Education Minister, Nicolette Henry has indicated that the Government will be making a revised offer to Teachers, with a hope of ending the countrywide strike action.
With a meeting slated for Thursday between the Ministry and the Guyana Teachers Union (GTU), Henry is hoping that “we will have an opportunity at that meeting to present what would be the revised position from both parties.”
The Ministry of Social Protection’s Department of Labour has invited both sides to another round of conciliation talks at 13:30hrs and the Education Minister is urging the Union to participate.
In a recorded interview shared with the News Room, the Education Minister said there can be two outcomes from that meeting, both of which could result in the calling off of the strike action which has disrupted schools across the country.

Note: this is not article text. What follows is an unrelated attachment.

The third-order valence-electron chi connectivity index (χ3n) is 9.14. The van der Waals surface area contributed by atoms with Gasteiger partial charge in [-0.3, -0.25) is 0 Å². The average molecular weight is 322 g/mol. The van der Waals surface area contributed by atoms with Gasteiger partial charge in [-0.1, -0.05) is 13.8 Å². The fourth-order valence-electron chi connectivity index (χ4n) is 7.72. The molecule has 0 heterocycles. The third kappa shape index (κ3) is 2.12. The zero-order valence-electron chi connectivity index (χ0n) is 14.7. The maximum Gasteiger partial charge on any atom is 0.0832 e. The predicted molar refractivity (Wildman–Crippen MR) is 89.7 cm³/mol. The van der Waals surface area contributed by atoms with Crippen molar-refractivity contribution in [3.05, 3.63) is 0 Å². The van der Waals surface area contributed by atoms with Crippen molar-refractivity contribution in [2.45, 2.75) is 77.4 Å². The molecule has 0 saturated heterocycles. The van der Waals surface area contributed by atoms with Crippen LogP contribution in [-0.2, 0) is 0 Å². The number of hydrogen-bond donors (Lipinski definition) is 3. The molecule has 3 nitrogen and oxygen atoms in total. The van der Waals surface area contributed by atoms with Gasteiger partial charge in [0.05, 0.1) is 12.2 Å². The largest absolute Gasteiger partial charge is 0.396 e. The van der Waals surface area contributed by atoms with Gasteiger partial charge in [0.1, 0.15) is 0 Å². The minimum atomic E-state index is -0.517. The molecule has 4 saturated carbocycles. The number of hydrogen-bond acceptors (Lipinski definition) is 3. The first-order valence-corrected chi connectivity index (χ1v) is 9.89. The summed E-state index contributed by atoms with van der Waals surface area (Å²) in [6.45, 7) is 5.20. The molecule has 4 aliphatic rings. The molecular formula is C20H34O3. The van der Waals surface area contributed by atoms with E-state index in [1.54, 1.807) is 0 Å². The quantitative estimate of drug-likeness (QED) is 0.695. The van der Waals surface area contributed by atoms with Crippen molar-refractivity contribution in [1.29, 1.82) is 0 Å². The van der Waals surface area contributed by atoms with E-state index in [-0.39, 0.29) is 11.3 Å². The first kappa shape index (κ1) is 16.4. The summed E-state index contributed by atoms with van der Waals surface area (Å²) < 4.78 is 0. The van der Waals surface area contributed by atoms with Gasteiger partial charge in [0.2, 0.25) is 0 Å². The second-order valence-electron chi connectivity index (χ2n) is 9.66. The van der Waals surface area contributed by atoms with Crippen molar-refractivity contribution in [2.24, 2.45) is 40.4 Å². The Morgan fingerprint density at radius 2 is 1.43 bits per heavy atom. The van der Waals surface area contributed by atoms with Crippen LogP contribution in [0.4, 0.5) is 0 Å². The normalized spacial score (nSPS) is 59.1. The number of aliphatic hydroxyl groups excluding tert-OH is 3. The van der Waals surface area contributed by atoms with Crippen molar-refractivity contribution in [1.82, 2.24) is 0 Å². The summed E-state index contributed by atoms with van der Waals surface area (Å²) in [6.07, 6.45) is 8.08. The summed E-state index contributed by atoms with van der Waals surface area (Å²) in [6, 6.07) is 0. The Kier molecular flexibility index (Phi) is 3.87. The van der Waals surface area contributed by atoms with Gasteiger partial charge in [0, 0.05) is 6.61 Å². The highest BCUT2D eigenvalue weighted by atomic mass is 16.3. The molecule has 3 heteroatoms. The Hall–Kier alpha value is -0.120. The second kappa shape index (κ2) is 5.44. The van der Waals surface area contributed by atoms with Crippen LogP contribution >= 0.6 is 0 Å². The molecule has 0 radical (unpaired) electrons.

She said that the GTU could accept the Government’s new offer and on the other hand, they could reject it and then both parties head into arbitration.
“If you agree then essentially the strike is over. If you disagree and move to arbitration, then too the strike is over because you had indicated if we go to arbitration you’d call off the strike,” the Education Minister reminded.
Henry posited that it would be up to the conciliator (Labour Department) to recommend that the process of conciliation has been exhausted after tomorrow’s meeting. Such a decision, she said, would be “prudent.”
Meanwhile, the Minister did not give details about what the Government’s “revised position” is but the Ministry of Finance was mandated by President David Granger to transfer funds from other Government Agencies to augment its initial offer to the teachers.
“So tomorrow’s meeting seems to hold a lot of promise,” Henry expressed.
The Education Ministry had proposed a $700M ballpark figure to pay teachers following initial negotiations with the union. However, President of the GTU, Mark Lyte told the media that this amount, when divided to give to each teacher, will only amount to $5,000 per teacher.
The GTU has since indicated that it is prepared to accept at least 15% across the board increase for 2016 and a subsequent 5% incremental hike in teachers’ salaries.
An estimated 34 schools across the country were completely shut and scores of students returned home in light of the nationwide strike.